In GURPS 1 hex = 3′. When printed for tactical combat 1 hex is 1″. Between the different Types of hexes I chose a 7 hex system (7″) because that was the largest hex tile I could fit on both A4 and US letter paper. It also has a full hex in the center, middle edge and corners.So I wanted to come up with a unit of measurement where as you zoom out each hex would represent a series of 7. However I’m not that great at naming. I want more than just made up words for each unit of measurement. Have a look at Musings on DragonQuest: Mapping as he came up with the same conclusion as I did. However he used logic where I used trial and error. Logic is a bit more efficient.
- 1/2 hex = 1.5′ or 1 pic
- 1 hex = 3′ or 1 step (1:1 Ratio)
- 1 hex = 21′ or 1 Rope (1:7 Ratio) also 1 Battle Tile
- 1 hex = 147′ or 1 Slingshot (1:49 Ratio) maximum distance of a sling used more for skirmish maps
- 1 hex = 1,029′ or Bowshot (1:343 Ratio) Overview of an area like village or small town
- 1 hex = 7,203′ or Mile (1.3 mi/2.1 km) (1:2,401 Ratio) Used for surrounding areas around a town.Possible for very large cities.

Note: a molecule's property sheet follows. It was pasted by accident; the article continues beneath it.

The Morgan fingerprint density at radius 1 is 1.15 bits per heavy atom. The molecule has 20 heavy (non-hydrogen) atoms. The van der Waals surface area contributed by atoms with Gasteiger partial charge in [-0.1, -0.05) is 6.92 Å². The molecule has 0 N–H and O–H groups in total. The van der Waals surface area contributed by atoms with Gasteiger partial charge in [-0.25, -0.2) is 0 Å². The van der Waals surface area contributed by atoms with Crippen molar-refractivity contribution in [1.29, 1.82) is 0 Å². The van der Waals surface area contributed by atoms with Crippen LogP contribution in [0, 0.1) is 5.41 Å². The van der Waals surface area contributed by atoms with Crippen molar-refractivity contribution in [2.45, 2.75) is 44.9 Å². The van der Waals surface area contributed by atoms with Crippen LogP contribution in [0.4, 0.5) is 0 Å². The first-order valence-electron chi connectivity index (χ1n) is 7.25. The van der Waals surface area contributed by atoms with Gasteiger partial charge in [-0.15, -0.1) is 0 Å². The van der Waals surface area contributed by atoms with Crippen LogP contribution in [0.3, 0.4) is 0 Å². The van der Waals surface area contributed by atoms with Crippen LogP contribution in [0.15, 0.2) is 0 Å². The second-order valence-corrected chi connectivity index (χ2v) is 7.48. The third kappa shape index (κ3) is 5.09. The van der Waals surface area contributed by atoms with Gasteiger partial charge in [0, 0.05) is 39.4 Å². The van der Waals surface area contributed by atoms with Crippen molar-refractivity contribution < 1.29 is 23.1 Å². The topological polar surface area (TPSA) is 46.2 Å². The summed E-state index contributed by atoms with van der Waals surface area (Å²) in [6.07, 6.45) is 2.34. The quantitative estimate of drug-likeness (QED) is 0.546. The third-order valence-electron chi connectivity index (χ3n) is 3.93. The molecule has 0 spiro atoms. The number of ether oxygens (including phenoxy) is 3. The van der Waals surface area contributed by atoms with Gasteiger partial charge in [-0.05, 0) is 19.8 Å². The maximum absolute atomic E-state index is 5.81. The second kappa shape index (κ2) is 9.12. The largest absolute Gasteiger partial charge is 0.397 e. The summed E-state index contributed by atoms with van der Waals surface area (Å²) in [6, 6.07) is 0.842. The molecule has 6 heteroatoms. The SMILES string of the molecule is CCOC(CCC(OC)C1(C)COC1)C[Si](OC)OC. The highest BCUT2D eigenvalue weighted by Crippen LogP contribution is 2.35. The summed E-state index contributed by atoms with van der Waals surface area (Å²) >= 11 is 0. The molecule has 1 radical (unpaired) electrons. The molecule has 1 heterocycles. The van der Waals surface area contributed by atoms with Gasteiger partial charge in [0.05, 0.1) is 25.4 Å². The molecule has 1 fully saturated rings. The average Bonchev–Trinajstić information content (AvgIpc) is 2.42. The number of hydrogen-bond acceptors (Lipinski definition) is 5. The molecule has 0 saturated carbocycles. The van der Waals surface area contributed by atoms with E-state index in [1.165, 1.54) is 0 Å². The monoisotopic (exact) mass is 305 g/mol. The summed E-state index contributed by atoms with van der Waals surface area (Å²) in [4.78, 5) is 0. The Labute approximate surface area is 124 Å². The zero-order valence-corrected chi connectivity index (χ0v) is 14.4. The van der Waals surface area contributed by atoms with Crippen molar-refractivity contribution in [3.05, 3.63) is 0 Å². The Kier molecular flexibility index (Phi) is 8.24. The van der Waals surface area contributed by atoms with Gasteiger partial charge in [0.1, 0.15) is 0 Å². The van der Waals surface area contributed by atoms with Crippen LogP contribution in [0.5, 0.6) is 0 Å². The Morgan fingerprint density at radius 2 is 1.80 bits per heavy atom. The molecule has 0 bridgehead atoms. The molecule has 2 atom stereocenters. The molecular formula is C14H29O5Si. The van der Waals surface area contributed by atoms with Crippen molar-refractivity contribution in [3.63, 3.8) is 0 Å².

- 1 hex = 50,421′ or Rast (9.5 mi/15 km) (1:7,203 Ratio) appropriate distance to ride a horse at a trot before rest. Regional maps for shires, baronies, etc.
- 1 hex = 352,947′ or 3 Cycles (67 mi/107 km) (1:50,421 Ratio) 1 Cycle is a days walk. Maps of countries.
- 1 hex = 2,470,629′ or 20 cycles (467 mi/753 km) (1:352,947 Ratio) World Maps
I’m still not sold on the names of the units and they would probably be different for underground exploration. Any suggestions would be welcome.
The whole point of this is to map consecutively. That way like Google Maps you could theoretically zoom in one layer after another until you get down to the individual battle maps. The names could just be Hex 1, Hex 2, etc. and it is more for convenience of the cartographer/GM then anything the players HAVE to use.
Anyways that is my musing for a 12 hour work shift with nothing to do at all!